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Philosophy and sustainability science collide

February 18, 2019

ASU assistant professor part of project to develop an understanding between sustainability scientists and philosophers

It isn’t every day the humanities and sciences combine their research, but when they do something new is created and explored. Such will be the case for a new research project, “Philosophy of Sustainability Science,” which will have Arizona State University’s C. Tyler DesRoches on the team of researchers.

DesRoches is an assistant professor of philosophy in the School of Historical, Philosophical and Religious Studies and assistant professor of sustainabilityDesRoches is also a senior sustainability scholar in the Julie Ann Wrigley Global Institute of Sustainability. and human well-being in the School of Sustainability. His team was recently awarded a grant from the Helsinki Institute of Sustainability Science in Finland.

The project will look to develop an understanding between sustainability scientists and philosophers to gain an integration of models and concepts from the different disciplines. Specifically, it is looking to focus on behavioral economics and ecological/environmental economics.

“Within philosophy, we hope that more philosophers realize sustainability is not just a buzzword but something that fundamentally challenges our ways of thinking about science, society and our relationship to nature,” said DesRoches. “More widely, we hope sustainability science will become more methodologically and ethically well-grounded on the progress philosophers have been making in philosophy of science. That is, we hope that there’s more interdisciplinary integration between science and philosophy.”

He became interested in interdisciplinarity and sustainability as research fields that philosophers of science have often neglected. As a philosopher of science himself, he hopes to create more dialogue between philosophy and sustainability.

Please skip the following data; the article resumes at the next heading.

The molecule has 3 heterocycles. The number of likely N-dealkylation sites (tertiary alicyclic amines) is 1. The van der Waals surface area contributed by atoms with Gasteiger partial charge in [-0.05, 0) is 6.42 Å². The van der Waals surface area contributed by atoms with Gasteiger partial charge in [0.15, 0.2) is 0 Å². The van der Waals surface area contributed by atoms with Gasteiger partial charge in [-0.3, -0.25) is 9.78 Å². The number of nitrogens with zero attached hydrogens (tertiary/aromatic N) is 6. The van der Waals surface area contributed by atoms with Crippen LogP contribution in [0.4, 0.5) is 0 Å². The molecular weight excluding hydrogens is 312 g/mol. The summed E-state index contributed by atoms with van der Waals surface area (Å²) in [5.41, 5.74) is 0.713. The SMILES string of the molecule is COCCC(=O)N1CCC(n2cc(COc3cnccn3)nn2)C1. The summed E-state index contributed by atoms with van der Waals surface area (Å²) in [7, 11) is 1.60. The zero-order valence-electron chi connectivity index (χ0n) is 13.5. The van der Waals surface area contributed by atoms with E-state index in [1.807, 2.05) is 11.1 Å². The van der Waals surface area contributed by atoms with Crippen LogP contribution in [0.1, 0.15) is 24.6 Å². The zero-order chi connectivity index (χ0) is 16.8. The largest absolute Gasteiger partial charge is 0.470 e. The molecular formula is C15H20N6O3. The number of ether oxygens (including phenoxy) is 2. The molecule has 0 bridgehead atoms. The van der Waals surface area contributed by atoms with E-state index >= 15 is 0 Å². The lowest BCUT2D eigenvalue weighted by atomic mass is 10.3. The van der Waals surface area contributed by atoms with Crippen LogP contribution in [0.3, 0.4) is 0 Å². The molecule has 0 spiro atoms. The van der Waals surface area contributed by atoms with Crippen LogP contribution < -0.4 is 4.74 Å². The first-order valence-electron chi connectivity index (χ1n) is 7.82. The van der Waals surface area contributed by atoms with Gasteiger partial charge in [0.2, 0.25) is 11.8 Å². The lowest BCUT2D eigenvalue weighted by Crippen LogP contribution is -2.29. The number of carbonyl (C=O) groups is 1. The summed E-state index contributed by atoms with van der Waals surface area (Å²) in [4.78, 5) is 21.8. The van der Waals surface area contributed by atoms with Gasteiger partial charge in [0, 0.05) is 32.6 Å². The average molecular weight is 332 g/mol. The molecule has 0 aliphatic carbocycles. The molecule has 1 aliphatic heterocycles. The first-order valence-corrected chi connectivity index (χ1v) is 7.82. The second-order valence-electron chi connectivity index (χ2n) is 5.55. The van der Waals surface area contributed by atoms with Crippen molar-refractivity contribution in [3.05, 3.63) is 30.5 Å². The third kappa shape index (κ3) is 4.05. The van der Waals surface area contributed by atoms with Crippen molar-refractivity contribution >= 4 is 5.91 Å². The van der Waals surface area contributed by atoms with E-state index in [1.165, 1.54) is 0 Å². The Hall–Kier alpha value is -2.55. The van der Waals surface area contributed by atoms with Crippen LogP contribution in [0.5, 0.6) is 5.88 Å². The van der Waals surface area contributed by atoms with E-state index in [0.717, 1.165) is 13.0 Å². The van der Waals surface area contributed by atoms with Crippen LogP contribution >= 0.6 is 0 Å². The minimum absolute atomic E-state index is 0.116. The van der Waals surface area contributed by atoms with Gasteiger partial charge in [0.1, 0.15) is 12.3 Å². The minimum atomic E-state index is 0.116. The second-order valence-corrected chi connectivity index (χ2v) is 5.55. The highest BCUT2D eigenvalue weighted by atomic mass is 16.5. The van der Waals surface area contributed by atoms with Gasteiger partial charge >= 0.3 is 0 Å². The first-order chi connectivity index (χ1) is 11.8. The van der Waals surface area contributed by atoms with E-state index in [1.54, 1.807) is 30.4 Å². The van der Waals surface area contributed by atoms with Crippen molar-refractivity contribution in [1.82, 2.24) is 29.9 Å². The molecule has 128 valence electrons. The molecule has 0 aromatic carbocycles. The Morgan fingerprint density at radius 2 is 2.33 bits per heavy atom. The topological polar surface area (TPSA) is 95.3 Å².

“Sustainability is a concept that crystallizes the numerous challenges that we as a civilization face and are going to face in the coming centuries,” said DesRoches. “We want to do philosophy that matters, not merely the kind of esoteric philosophy in the academy — though we still love knowledge for its own sake.”

He will be working alongside other philosophers of science, including Michiru Nagatsu from the Helsinki Institute of Sustainability, University of Helsinki; Taylor Davis from the Department of Philosophy, Purdue University; and Robert Lepenies from the Helmholtz Centre for Environmental Research.

Nagatsu and DesRoches share a background in the history and philosophy of economics and have known each other for a long time. The chance to work on this project together has been fun for them. 

Tyler DesRoches

C. Tyler DesRoches, assistant professor of philosophy and of sustainability and human well-being.

“[DesRoches] always replies to my email instantly, like one does to a WhatsApp chat or something,” said Nagatsu. “He's hyperactive. Perhaps, because of that, I don't feel that we are more than 5,000 miles away. Maybe I talk to him more often than I do to some colleagues down the corridor.”

Together, along with the other members of their team, they plan to write a few special issues in philosophy and sustainability journals. DesRoches will also be writing a monograph titled, “Sustainability Without Sacrifice: A Philosophical Analysis of Human Well-Being and Consumption,” which is under contract with Oxford University Press.

Overall, the research team hopes to inform and advance practices by identifying real challenges and ways to tackle them. When asked how the research would be compiled when completed, DesRoches stated the following:

“This is an ongoing interdisciplinary research program that does not have any clear end point. I hope we have a manuscript or two by the end of 2019.”

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How car ownership affects income opportunity

February 18, 2019

David King, assistant professor in Arizona State University’s School of Geographical Sciences and Urban Planning, examines the connection between car ownership and income opportunities in a new research paper titled “The Poverty of the Carless: Toward Universal Auto Access,” published Feb. 1 in the Journal of Planning Education and Research with co-authors Michael Smart of Rutgers University and Michael Manville of the University of California, Los Angeles.